The prevalence of hypertension based on SBP almost doubled in winter in underweight, normal and overweight females as compared to summer [Table 3]. However, statistical significance (P<0.001) was found for underweight and normal females only. It was similar in both the seasons in obese females.
Table 3 :Season-wise prevalence of hypertension in females by BMI

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The prevalence of hypertension based on DBP was 2.5 times more than in winter [Table 3] in underweight and normal females as compared to summer (P<0.001). The hypertension in the overweight females doubled in winter as compared to summer but it was statistically not significant (P>0.05). It was similar in both the seasons in obese women.

The overall prevalence of hypertension (SBP≥140 or DBP≥90 of Hg) was almost doubled in winter in underweight, normal and overweight females (P<0.001) as compared to summer whereas it was similar in both the seasons in obese females [Table 3].


   Discussion Top


The proportion of females with hypertension was almost twice during winter as compared to summer. This is line with the study of Narang [9] who reported higher proportion of patients with hypertension with or without coronary artery disease during winter months. Greater increase in prevalence of hypertension during winter among older females may be due to their higher sensitivity to cold. Greater increase in systolic and diastolic blood pressure during winter among older age groups has been reported in a number of studies. [10],[11] This seasonality of hypertension was maintained across all the categories of BMI except in the obese females. No seasonal variation in hypertension among obese females may be due to the small number of females in this category.


   Conclusion Top


Significant increase in prevalence of hypertension during winter compared to summer indicates need for considering this factor while comparing prevalence reported in different studies as well as interpreting the surveillance data based on repeat surveys. Studies on larger population in different settings are recommended to determine correlation of meteorological factors, particularly temperature with the prevalence of hypertension.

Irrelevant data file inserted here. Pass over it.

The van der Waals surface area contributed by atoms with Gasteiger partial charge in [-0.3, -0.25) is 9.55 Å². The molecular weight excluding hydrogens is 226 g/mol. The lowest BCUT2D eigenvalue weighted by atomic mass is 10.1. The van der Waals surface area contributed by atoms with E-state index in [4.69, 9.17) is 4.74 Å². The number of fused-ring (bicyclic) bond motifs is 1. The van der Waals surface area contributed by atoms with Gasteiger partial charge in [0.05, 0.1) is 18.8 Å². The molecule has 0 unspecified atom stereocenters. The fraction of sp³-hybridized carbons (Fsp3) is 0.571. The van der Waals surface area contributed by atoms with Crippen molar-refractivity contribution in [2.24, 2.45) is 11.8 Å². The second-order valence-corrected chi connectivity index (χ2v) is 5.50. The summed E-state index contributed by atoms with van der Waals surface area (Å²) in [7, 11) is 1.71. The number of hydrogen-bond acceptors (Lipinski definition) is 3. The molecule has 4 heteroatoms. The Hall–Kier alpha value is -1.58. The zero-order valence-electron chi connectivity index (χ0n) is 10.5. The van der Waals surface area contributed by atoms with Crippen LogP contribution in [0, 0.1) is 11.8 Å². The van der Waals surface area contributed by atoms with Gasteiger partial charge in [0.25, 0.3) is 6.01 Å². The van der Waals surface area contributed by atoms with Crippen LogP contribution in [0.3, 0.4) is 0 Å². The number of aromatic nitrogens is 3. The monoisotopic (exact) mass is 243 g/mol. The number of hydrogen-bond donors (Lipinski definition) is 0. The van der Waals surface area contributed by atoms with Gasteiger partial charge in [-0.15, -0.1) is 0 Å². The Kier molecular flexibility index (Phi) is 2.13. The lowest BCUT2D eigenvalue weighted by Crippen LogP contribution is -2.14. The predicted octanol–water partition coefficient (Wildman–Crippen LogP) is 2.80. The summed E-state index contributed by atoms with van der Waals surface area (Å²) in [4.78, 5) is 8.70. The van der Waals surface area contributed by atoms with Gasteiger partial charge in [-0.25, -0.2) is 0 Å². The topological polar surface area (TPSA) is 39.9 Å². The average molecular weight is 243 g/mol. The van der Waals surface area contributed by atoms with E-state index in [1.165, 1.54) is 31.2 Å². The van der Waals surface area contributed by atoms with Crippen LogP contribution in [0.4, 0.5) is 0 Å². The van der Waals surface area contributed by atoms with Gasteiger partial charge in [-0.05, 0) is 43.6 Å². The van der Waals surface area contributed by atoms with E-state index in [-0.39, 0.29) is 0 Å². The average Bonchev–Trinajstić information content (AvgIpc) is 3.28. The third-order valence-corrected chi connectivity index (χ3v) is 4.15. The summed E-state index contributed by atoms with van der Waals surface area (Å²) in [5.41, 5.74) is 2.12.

References Top

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2.Charach G, Rabinovich PD, Weintraub M. Seasonal changes in blood pressure and frequency of related complications in elderly Israeli patients with essential hypertension. Gerontology 2004;50:315-21.  Back to cited text no. 2  [PUBMED]  [FULLTEXT]  
3.Minami J, Ishimitsu T, Kawano Y, Matsuoka H. Seasonal variations in office and home blood pressures in hypertensive patients treated with antihypertensive drugs. Blood Press Monit 1998;3:101-6.  Back to cited text no. 3  [PUBMED]    
4.Paul O, Lepper MH, Phelan WH, Dupertius GW, Macmillan A, Mckean H, et al. A longitudinal study of coronary heart disease. Circulation 1963;28:20-3.  Back to cited text no. 4      
5.Staessen JA, Ginocchio G, Thijs L, Fagard R. Conventional and ambulatory blood pressure and menopause in a prospective population study. J Hum Hypertens 1997;11:507-14.  Back to cited text no. 5  [PUBMED]    
6.Kristal-Boneh E, Harari G, Green MS, Ribak J. Body mass index is associated with differential seasonal change in ambulatory blood pressure levels. Am J Hypertens 1996; 2:1179-85.   Back to cited text no. 6      
7.Bonita R, de Courten M, Dwyer T, Jamrozik K, Winkelmann R. Surveillance of risk factors for noncommunicable diseases: The WHO STEPS wise Approach. Geneva: World Health Organisation; 2001.  Back to cited text no. 7      
8.Ducher M, Fauvel JP, Maurin M, Laville M, Maire P, Paultre CZ, et al. Sodium intake and blood pressure in healthy individuals. J Hypertension 2003;21:289-94.  Back to cited text no. 8      
9.Narang R, Wasir HS. Seasonal variation in the incidence of hypertension and coronary artery disease. Int J Cardiol 1996;56:90-2.  Back to cited text no. 9  [PUBMED]  [FULLTEXT]  
10.Brennan PJ, Greenberg G, Miall WE, Thompson SG. Seasonal variation in arterial blood pressure. Br Med J (Clin Res Ed) 1982;285:919-23.  Back to cited text no. 10  [PUBMED]  [FULLTEXT]  
11.Goodwin J, Varghan R, Pearce, Rod S, Taylor, Ken LQ. Seasonal cold and circadian change in blood pressure and physical activity in young and elderly people. Age Ageing 2001;30:311-7.  Back to cited text no. 11      



 
 
    Tables

  [Table 1], [Table 2], [Table 3]